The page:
6. Often, authors will use well-known signs (knowing that you have a basis for interpreting them) and thwart, change, modify, twist--or denaturalize--their meaning for a particular effect (The movie Shrek, for example, is funny precisely because it goes against our build-in understanding/expectations of fairytale conventions). When the author subverts your “built-in” expectations, you have to ask, “why?” and “what effect does this have on the reader?”  What codes and conventions does the author want to excavate and bring to your attention?

 

 

 

 

Text

(a.k.a.: “sign”/all visual cues and descriptions of the sign)

Context(s)

  • literary
  • linguistic/grammatical
  • cultural/sociological
  • historical
  • class/economic
  • race/ethnicity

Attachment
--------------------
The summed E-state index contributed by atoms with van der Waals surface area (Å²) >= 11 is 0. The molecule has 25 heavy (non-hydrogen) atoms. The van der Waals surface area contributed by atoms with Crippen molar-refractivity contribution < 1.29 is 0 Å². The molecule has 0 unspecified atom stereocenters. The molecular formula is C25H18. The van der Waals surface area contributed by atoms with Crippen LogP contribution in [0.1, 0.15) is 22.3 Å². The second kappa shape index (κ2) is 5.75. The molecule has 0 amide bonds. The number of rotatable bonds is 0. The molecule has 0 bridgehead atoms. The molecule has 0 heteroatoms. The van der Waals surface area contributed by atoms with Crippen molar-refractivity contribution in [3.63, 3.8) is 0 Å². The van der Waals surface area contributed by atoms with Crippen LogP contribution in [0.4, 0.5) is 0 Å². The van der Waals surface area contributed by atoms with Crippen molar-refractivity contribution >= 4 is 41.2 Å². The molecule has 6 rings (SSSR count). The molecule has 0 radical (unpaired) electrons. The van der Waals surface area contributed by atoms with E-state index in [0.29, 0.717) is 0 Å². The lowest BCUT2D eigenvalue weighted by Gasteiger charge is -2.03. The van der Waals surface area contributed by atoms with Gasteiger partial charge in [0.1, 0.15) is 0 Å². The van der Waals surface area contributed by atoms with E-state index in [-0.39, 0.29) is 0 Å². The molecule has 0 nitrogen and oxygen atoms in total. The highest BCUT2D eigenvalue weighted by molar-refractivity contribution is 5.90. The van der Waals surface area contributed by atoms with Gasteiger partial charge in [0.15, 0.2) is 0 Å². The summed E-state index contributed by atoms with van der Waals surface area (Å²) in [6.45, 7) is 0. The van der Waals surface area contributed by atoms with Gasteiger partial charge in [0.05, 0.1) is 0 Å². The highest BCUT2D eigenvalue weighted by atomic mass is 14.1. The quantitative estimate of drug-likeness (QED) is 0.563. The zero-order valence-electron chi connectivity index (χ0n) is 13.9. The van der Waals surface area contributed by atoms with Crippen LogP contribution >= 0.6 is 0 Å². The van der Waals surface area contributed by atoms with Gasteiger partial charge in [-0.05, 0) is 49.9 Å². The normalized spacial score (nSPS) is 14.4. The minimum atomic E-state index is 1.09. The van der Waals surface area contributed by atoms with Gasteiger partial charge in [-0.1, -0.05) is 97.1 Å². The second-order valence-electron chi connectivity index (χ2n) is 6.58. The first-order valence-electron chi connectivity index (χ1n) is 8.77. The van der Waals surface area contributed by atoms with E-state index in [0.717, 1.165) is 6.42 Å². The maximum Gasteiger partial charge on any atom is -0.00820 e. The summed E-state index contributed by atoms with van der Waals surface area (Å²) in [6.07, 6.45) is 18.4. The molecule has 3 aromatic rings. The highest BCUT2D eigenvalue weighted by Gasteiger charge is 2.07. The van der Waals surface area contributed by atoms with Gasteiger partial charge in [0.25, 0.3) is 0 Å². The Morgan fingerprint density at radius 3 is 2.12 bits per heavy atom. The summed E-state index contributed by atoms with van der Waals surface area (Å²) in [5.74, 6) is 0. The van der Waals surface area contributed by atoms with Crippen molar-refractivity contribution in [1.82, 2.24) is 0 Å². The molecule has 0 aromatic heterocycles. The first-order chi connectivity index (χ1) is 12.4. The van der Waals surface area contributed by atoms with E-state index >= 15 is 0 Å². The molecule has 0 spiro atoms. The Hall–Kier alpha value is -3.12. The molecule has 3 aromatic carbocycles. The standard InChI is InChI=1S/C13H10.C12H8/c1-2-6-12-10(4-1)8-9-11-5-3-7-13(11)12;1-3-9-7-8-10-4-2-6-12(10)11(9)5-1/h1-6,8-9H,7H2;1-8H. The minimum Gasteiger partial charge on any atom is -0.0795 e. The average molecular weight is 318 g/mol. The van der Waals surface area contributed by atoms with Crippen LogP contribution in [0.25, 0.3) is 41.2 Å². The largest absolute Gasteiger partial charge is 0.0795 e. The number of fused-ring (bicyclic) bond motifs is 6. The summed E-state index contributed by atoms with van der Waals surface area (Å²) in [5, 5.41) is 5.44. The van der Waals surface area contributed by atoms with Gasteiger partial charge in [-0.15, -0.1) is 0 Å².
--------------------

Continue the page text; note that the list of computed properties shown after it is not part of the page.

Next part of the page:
• gender/sexuality
  • etc.

Interpretation

What meaning/s does the context furnish for the sign? How is the sign a transmitter of codes for class, status, desire, longing, gender, etc? (Hint: always ask “how,” “why,” and “so what” questions)

  1. Lottery ticket (pages 4 and 86)

 

 

 

 

 

 

 

 

  1. Monkey Garden

 

 

 

 

 

 

 

 

 

 

 

  1. Home of Es.’s dreams

·          “white” house (4)

·         “house on the hill” (86)

 

 

 

 

 

 

 

  1. Descriptions of actual Mango Street house in Chapter 1(pg. 4)

·         “tight”

·         “small and red”

·         “so swollen”

·         “holding their breath”

·         “push hard to get in”

 

(page 5)

·         “You live there?” (repetition of “there”)

 

 

 

 

 

 

 

 

 

 

 

 

 

 

 

 

 

 

 

 

 

 

 

 

 

 

 

 

 

 

 

 

 

 

 

6 Protocols for Sign Selection:

 

Basic / Developing

Mature / Complex

Sign offers a singular, one-dimensional

interpretation